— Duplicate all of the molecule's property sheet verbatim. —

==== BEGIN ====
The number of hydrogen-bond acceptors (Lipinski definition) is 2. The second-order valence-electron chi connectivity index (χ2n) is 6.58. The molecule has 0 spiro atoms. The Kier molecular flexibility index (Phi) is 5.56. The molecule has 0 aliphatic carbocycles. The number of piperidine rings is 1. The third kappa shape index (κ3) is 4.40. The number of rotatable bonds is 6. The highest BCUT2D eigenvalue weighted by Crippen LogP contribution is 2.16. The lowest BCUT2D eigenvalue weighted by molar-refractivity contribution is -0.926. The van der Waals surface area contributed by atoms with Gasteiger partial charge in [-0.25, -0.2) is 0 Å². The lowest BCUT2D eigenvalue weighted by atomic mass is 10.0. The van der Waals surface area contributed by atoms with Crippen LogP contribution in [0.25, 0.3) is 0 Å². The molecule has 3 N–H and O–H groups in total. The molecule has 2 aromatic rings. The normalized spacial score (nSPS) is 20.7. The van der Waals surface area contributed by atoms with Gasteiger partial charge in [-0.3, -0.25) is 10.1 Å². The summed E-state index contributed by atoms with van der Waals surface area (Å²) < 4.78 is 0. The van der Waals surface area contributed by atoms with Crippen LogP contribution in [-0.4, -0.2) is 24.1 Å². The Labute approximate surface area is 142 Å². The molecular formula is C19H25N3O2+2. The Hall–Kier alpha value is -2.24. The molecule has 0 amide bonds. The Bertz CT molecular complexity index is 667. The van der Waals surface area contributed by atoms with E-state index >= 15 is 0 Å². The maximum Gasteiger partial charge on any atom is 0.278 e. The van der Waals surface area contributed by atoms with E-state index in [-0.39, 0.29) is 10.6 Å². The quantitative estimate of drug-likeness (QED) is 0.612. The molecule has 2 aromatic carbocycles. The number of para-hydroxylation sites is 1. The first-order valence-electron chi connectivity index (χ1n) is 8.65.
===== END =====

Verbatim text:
The number of hydrogen-bond acceptors (Lipinski definition) is 2. The second-order valence-electron chi connectivity index (χ2n) is 6.58. The molecule has 0 spiro atoms. The Kier molecular flexibility index (Phi) is 5.56. The molecule has 0 aliphatic carbocycles. The number of piperidine rings is 1. The third kappa shape index (κ3) is 4.40. The number of rotatable bonds is 6. The highest BCUT2D eigenvalue weighted by Crippen LogP contribution is 2.16. The lowest BCUT2D eigenvalue weighted by molar-refractivity contribution is -0.926. The van der Waals surface area contributed by atoms with Gasteiger partial charge in [-0.25, -0.2) is 0 Å². The lowest BCUT2D eigenvalue weighted by atomic mass is 10.0. The van der Waals surface area contributed by atoms with Crippen LogP contribution in [0.25, 0.3) is 0 Å². The molecule has 3 N–H and O–H groups in total. The molecule has 2 aromatic rings. The normalized spacial score (nSPS) is 20.7. The van der Waals surface area contributed by atoms with Gasteiger partial charge in [-0.3, -0.25) is 10.1 Å². The summed E-state index contributed by atoms with van der Waals surface area (Å²) < 4.78 is 0. The van der Waals surface area contributed by atoms with Crippen LogP contribution in [-0.4, -0.2) is 24.1 Å². The Labute approximate surface area is 142 Å². The molecular formula is C19H25N3O2+2. The Hall–Kier alpha value is -2.24. The molecule has 0 amide bonds. The Bertz CT molecular complexity index is 667. The van der Waals surface area contributed by atoms with E-state index >= 15 is 0 Å². The maximum Gasteiger partial charge on any atom is 0.278 e. The van der Waals surface area contributed by atoms with E-state index in [-0.39, 0.29) is 10.6 Å². The quantitative estimate of drug-likeness (QED) is 0.612. The molecule has 2 aromatic carbocycles. The number of para-hydroxylation sites is 1. The first-order valence-electron chi connectivity index (χ1n) is 8.65.